The pop-up camera has evolved. No longer is one lens enough, the world needs two lenses elevating out the top of a smartphone — or at least that’s what Vivo thinks. Already a brand that puts plenty of emphasis on taking selfies, the main standout feature on the new Vivo V17 Pro is a motorized dual-lens selfie camera, and it really does look great. The rest of the phone? It looks stunning too, and the midrange specification means it can be yours at a reasonable price.
Let’s take a closer look at the Vivo V17 Pro — the hardware, software, and what makes it special.
If you’re familiar with the OnePlus 7T, you will recognize the Vivo V17 Pro’s size and shape, as the phone also has an unusual 20:9 aspect ratio screen. This makes the phone’s body surprisingly compact for one with a 6.44-inch display on the front. It’s very similar in size to not only the OnePlus 7T, but also the Asus Zenfone 6.
The back of the phone is made from glass, and my test model has a protector over the top, just like you’d normally find over the screen. It’s stuck on there with some force, so I really don’t think it’s supposed to be removed, despite me wanting to do so. There’s a quad-lens camera set vertically at the top of the body, Vivo branding at the bottom, and a USB Type-C charging connector on the bottom. The phone is quite heavy at 201 grams (about 7 ounces), which is similar to the OnePlus 7 Pro, and at just under 10mm thick, the Vivo V17 Pro is quite a handful.
My review V17 Pro comes in a beautiful color called crystal sky, which reminds me of the Huawei P30 Pro’s breathing crystal color with its high-gloss, oyster shell-like finish. It’s classy, eye-catching, and more feminine than the Huawei color. Other colors include crystal black and a midnight ocean. Inside the box is a case made from molded plastic, but unfortunately it’s white rather than transparent and hides the color you choose.
The pop-up camera allows Vivo to get rid of the notch, leaving the AMOLED screen with only thin borders around it. It’s very similar to the OnePlus 7T. I think it looks great, and the display itself, especially in the Vivid color mode, comes close to matching the iPhone 11 Pro’s brightness and depth, while missing out on the natural tones and pin-sharp clarity.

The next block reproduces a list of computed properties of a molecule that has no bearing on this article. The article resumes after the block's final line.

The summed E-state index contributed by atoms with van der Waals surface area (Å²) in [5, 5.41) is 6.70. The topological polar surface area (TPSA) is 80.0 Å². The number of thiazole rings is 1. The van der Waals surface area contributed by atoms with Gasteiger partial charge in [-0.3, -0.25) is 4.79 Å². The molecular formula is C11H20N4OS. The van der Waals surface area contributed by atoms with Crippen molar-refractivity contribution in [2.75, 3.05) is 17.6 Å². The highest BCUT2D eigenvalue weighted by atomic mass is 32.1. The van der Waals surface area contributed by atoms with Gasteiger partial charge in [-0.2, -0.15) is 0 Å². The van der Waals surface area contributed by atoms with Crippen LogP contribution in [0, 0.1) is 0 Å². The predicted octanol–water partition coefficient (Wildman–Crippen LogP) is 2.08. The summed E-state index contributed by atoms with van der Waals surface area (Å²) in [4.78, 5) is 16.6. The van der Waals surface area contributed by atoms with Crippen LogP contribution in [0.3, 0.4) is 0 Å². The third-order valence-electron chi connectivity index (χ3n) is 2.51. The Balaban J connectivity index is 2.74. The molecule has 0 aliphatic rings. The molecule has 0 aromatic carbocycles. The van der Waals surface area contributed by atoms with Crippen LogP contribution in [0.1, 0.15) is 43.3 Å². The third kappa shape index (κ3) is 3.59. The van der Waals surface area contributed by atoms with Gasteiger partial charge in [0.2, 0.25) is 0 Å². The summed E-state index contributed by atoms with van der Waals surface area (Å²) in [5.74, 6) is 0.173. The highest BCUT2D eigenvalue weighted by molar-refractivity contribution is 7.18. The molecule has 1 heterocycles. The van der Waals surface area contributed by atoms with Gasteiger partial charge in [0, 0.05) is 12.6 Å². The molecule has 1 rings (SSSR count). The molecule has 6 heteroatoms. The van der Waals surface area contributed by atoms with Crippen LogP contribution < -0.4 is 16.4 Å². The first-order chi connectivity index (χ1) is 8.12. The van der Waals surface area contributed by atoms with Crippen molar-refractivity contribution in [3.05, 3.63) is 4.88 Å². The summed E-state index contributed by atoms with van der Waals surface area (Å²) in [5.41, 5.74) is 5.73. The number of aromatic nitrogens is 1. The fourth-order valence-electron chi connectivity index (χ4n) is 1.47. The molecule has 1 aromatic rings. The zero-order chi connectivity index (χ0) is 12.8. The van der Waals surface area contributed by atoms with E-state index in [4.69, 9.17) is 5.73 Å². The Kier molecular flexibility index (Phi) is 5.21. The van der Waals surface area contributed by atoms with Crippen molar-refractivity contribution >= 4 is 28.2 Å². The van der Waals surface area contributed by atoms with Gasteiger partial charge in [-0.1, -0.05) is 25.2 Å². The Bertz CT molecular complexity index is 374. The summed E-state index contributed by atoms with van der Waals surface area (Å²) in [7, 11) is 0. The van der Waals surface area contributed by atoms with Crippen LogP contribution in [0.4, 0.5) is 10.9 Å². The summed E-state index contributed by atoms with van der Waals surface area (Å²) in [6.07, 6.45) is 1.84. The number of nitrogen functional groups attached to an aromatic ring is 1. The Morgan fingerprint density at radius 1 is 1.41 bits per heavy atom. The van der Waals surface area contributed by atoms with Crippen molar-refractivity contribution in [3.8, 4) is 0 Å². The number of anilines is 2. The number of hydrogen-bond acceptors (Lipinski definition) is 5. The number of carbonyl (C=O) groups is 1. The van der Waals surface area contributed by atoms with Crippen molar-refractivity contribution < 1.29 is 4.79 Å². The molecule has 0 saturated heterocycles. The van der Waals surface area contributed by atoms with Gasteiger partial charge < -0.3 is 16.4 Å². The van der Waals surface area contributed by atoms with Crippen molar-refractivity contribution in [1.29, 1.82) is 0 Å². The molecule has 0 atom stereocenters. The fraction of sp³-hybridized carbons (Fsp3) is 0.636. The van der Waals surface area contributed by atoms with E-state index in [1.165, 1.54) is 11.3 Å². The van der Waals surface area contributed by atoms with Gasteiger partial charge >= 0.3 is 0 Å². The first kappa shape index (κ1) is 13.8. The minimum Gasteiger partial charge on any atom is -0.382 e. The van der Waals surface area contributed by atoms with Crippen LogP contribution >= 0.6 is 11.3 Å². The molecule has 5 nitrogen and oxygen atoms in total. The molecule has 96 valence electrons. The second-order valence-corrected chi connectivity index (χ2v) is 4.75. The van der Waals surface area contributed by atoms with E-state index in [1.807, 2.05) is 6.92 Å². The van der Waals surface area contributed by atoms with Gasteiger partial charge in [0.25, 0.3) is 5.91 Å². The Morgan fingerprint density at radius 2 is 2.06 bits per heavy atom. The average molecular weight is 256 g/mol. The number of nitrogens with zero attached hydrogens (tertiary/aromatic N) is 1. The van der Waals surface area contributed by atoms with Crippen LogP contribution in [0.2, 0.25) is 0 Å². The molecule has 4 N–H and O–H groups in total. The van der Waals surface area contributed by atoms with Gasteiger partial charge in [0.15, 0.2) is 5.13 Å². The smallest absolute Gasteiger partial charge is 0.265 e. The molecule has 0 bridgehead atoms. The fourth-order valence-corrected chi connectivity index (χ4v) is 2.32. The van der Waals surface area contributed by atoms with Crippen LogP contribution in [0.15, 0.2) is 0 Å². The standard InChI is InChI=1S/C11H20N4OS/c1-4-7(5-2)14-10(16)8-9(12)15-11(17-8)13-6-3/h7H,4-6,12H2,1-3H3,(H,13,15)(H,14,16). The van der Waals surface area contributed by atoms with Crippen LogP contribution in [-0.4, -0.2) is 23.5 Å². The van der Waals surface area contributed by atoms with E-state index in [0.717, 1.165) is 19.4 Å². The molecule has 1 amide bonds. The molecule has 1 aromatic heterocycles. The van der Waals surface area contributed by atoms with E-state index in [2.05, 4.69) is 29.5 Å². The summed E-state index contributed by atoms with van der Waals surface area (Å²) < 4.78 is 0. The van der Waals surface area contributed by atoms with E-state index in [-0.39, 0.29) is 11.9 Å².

The motorized pop-up camera is as slickly presented as you’d expect from the company that pioneered the camera type. You can choose different sound effects to accompany its rise out of the body, and although it can be used for face unlock, it’s only as a backup to the fingerprint sensor. This means it activates only after the fingerprint ID fails three times. It’s rock-solidly built, with almost no lateral movement, and it refuses to budge when wobbled about.
The single module contains two lenses, and it looks rather like a pair of eyes watching you over the top of the phone. Thankfully, it’s in a slightly cute, rather than worryingly oppressive, manner. The selfie camera has a single 32-megapixel wide-angle lens, plus an 8-megapixel ultrawide lens. It takes good pictures, although the beauty mode is quite aggressive.
I really liked the posture recommendation feature though, where an outline of your chosen pose — listed at the bottom of the screen — is overlaid on the screen for you to follow. This works for selfies, and for normal photos too. It’s fun, different, and helps you look less awkward in selfies, and who doesn’t want that? There’s also a night mode for selfies, which is unusual.
Taking photos with the back camera is also fun. There are four lenses, — a 48-megapixel main lens, a second 8-megapixel ultrawide, a 13-megapixel telephoto, and a 2-megapixel depth lens. It’s versatile, creatively inspiring, and best of all, takes good photos whatever mode you try. Aside from wide-angle and bokeh, there’s a macro mode, a slow-motion video mode, and a night mode to try. The edit features are also good, with changes to focus in the bokeh mode, different filters, and plenty more. The camera app is a little confusing though, with an odd button system for changing the lens and photo mode, in addition to a slider under the viewfinder.
The Vivo V17 Pro has a Qualcomm Snapdragon 675 processor with 8GB of RAM and 128GB of storage space. The battery is huge at 4,100mAh, and the supplied power brick has fast charging. The software is a little out of date as it’s Android 9 Pie underneath Vivo’s own Funtouch 9.1 user interface. This is the weakest aspect of the V17 Pro.
Funtouch is not very pretty or that user-friendly unless you’re already coming from a Vivo phone. The app icons are spread across multiple home pages, designs don’t always match up, and everything you thought you knew about Android is different. For example, all the shortcuts usually found in the notification shade are hidden under a different menu that slides up from the bottom left of the screen. Many aspects that are bad can be changed, including the dire keyboard, but there are too many unnecessary pre-installed apps taking up space, and too many changes for change’s sake to make it enjoyable to use immediately.
The Vivo V17 Pro has been announced as an international release, but so far has only been confirmed for India, where it costs the equivalent of about $420 U.S. Vivo has a growing presence in Europe, where we hope the phone will also be launched in the future. The superb hardware, classy design, and great camera on both the front and the back make it tempting for around $400, provided you can forgive the awkward software.
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